Database Schemas

time to read 2 min | 351 words

I was asked to comment on the use of DB schemas, so here it is. The first thing that we need to do is decide what a schema is.

A schema is an organization unit inside the database. You can think about it as a folder structure with an allowed depth of 1. (Yes, just like MS-DOS 1.0). Like folders in the real file system, you can associate security attributes to the schema, and you can put items in the schema. There is the notion of the current schema, and that about it.

Well, so this is what it is. But what are we going to use if for?

People are putting schemas to a lot of usages, from application segregation to versioning. In general, I think that each application should have its own database, and that versioning shouldn't be a concern, because when you upgrade the application, you upgrade the database, and no one else has access to your database.

What we are left with is security and organization. In many applications, the model layout naturally fall out into fairly well define sections. A good example is the user's data (Users, Preferences, Tracking, etc). It is nice to be able to treat those as a cohesive unit for security purposes (imagine wanting to limit table access to the Accounting schema). It is nice, but it is not really something that I would tend to do, mostly because, again, it is only the applications that is accessing the database.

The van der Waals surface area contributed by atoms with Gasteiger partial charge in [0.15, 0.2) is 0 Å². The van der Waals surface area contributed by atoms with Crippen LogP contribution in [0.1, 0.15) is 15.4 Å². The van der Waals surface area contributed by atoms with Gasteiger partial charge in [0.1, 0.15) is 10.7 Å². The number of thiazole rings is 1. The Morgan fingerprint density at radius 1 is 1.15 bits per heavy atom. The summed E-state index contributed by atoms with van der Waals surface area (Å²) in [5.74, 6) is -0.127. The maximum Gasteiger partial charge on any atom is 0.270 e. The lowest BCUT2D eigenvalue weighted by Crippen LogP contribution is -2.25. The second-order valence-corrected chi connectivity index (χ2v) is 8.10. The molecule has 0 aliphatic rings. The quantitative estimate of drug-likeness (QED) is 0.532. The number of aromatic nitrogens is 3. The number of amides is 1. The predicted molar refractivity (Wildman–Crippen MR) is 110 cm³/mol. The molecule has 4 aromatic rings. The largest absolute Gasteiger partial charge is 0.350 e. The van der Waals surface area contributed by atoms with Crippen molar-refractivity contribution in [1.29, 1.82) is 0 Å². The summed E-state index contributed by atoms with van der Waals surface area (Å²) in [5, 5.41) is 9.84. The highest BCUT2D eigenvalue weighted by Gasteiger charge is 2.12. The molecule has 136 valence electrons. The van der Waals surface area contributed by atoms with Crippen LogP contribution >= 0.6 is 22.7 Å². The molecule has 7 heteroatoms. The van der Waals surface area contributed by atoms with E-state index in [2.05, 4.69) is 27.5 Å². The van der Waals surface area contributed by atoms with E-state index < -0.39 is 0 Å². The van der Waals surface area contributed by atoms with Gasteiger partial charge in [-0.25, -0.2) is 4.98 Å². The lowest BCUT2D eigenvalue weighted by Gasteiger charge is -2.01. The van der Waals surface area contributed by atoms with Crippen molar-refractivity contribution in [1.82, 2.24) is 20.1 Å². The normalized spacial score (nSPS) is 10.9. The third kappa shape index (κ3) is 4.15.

Defense in depth might cause me to have some sort of permission scheme for the database users, but that tends to be rare, and only happen when you have relatively different operation modes.

What I would use schemas for is simply organization. Take a look at Rhino Security as a good example, but default, it will tack its tables into their own schema, to avoid cluttering the default schema with them.

In short, I use schemas mostly for namespacing, and like namespaces elsewhere, they can be used for other things, but I find them most useful for simply adding order.